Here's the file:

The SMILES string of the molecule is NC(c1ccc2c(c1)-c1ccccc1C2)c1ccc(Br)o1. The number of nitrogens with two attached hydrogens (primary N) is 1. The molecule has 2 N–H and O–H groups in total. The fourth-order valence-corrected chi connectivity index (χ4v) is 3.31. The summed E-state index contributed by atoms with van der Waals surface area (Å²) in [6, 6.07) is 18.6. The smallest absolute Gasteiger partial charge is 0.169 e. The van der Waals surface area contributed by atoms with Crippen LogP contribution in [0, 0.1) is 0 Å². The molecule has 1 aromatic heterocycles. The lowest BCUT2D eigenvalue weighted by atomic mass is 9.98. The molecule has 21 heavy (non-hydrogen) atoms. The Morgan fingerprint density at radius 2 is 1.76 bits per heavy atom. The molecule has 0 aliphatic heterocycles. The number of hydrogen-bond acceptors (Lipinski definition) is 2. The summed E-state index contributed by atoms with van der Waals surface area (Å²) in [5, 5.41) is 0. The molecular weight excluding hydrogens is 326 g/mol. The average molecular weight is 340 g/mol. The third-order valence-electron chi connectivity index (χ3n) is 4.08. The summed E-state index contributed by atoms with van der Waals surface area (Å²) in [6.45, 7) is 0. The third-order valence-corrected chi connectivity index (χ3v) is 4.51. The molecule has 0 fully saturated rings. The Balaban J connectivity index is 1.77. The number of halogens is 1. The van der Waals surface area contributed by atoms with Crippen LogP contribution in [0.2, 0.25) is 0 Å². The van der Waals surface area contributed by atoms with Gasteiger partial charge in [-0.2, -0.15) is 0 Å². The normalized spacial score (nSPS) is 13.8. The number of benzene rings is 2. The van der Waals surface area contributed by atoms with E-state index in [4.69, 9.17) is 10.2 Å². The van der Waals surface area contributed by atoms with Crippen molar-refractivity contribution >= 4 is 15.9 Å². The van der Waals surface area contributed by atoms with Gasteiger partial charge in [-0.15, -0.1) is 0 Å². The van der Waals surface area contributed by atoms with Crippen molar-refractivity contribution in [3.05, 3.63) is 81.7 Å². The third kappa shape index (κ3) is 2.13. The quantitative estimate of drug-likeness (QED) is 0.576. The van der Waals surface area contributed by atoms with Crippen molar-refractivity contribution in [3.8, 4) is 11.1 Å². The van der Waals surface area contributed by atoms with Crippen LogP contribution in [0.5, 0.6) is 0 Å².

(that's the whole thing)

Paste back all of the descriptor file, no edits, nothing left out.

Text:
The SMILES string of the molecule is NC(c1ccc2c(c1)-c1ccccc1C2)c1ccc(Br)o1. The number of nitrogens with two attached hydrogens (primary N) is 1. The molecule has 2 N–H and O–H groups in total. The fourth-order valence-corrected chi connectivity index (χ4v) is 3.31. The summed E-state index contributed by atoms with van der Waals surface area (Å²) in [6, 6.07) is 18.6. The smallest absolute Gasteiger partial charge is 0.169 e. The van der Waals surface area contributed by atoms with Crippen LogP contribution in [0, 0.1) is 0 Å². The molecule has 1 aromatic heterocycles. The lowest BCUT2D eigenvalue weighted by atomic mass is 9.98. The molecule has 21 heavy (non-hydrogen) atoms. The Morgan fingerprint density at radius 2 is 1.76 bits per heavy atom. The molecule has 0 aliphatic heterocycles. The number of hydrogen-bond acceptors (Lipinski definition) is 2. The summed E-state index contributed by atoms with van der Waals surface area (Å²) in [5, 5.41) is 0. The molecular weight excluding hydrogens is 326 g/mol. The average molecular weight is 340 g/mol. The third-order valence-electron chi connectivity index (χ3n) is 4.08. The summed E-state index contributed by atoms with van der Waals surface area (Å²) in [6.45, 7) is 0. The third-order valence-corrected chi connectivity index (χ3v) is 4.51. The molecule has 0 fully saturated rings. The Balaban J connectivity index is 1.77. The number of halogens is 1. The van der Waals surface area contributed by atoms with Crippen LogP contribution in [0.2, 0.25) is 0 Å². The van der Waals surface area contributed by atoms with Gasteiger partial charge in [-0.2, -0.15) is 0 Å². The normalized spacial score (nSPS) is 13.8. The number of benzene rings is 2. The van der Waals surface area contributed by atoms with E-state index in [4.69, 9.17) is 10.2 Å². The van der Waals surface area contributed by atoms with Crippen molar-refractivity contribution >= 4 is 15.9 Å². The van der Waals surface area contributed by atoms with Gasteiger partial charge in [-0.15, -0.1) is 0 Å². The van der Waals surface area contributed by atoms with Crippen molar-refractivity contribution in [3.05, 3.63) is 81.7 Å². The third kappa shape index (κ3) is 2.13. The quantitative estimate of drug-likeness (QED) is 0.576. The van der Waals surface area contributed by atoms with Crippen molar-refractivity contribution in [3.8, 4) is 11.1 Å². The van der Waals surface area contributed by atoms with Crippen LogP contribution in [0.5, 0.6) is 0 Å².